The optimisation of mammograms and other imaging techniques used in screening (CT scans, for example) has involved collaborative work across physics (such as Sara Bohbdiek), physicians and computer scientists. In fact, imaging techniques have evolved so far that, as we reported recently we expect that artificial intelligence algorithms (AI) will soon be widely used in screening. We are currently collaborating with a physicist (Haris Shuaib) who is exploring the use of AI to better interpret magnetic resonance images to help clinicians improve treatment for cancer patients.


  1. Pathologists and virologists

Most screening programmes work by either diagnosing changes in tissue before they become cancer (cervix, colorectal) or by diagnosing cancer at an early stage hence reducing mortality (breast, colorectal and lung).  The success of this hinges on the pathologist in charge of preparing these tissue samples, reading them and reporting results. Professor Sarah Pinder chairs an advisory committee for the NHS BSP.

The crest of the royal college of pathologists.

Virologists have played a major role in improving the effectiveness of the cervical screening programme. Professor John Doorbar, for instance, has been instrumental in identifying and understanding the mechanisms by which the HPV virus causes the development of this cancer.

These professionals have also been key in establishing biobanks. Kate Cuschieri set up and manages the Scottish HPV Archive. She uses these essential sources of samples to develop biomarkers for the improved risk stratification of HPV infection.


  1. Research illustrators

The effective delivery of complex scientific research can be difficult to achieve.  Digital technologies now make it possible to articulate research findings and theories to develop animations that contain both linear and interactive modular elements. The result is a novel method of delivery that is effective and understandable to diverse audiences, and which allows individuals with different backgrounds to appreciate complex research ideas that may otherwise be outside their remit.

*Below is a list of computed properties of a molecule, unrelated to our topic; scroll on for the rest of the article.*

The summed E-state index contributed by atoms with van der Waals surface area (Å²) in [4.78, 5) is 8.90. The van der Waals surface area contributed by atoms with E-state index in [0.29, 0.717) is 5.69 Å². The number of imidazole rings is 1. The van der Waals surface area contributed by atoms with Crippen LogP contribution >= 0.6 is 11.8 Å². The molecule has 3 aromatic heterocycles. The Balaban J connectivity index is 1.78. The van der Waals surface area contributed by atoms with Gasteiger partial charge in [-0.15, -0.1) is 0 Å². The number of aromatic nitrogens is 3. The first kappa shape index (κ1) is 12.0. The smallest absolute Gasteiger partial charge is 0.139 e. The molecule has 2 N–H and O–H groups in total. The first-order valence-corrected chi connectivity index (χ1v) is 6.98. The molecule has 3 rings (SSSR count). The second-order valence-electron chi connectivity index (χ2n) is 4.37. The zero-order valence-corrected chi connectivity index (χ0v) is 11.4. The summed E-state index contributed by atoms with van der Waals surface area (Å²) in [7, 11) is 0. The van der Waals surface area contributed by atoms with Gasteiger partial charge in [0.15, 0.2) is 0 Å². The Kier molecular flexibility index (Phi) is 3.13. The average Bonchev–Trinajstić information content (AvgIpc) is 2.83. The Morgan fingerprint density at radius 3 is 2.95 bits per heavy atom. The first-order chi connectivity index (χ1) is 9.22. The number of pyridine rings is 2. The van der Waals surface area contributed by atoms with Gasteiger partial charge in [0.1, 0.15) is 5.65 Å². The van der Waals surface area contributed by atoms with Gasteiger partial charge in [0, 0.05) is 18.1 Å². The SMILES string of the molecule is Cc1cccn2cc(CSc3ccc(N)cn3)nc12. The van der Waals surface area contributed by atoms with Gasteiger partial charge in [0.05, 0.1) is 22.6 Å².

Joe Brock from the Francis Crick Institute first collaborated with John Doorbar in 2002 and together developed an animated narrative that describes HPV infection through to the development of cancer. They went on to develop interactive controls allowing both viewers and presenters choices about timing and what is viewed. Widescreen high-resolution versions in .mp4 format have recently been produced that have linear narrative providing choices on timing and stop-start actions. The animations and content have been shown worldwide at high-level international research conferences, as part of colposcopy training courses, at educational seminars targeted to healthcare professionals, and in student training courses in the UK and overseas. The positive feedback and requests for copies of the animation from researchers, healthcare workers who administer prophylactic vaccination programs, and academic lecturers strongly suggest that this method of delivery facilitates understanding and makes a much greater impact on the audience than the use of still images alone. The key methodologies they developed for this project are transferable to all areas of explanation of emerging scientific advances and have the potential to be widely used as educational tools. The below video, produced by Joe Brock, illustrates HPV infection.


As well as highlighting some of the less known professions involved in cancer prevention, I hope we have shone a spotlight on the large number of women working in this field.


The views expressed are those of the author. Posting of the blog does not signify that the Cancer Prevention Group endorse those views or opinions.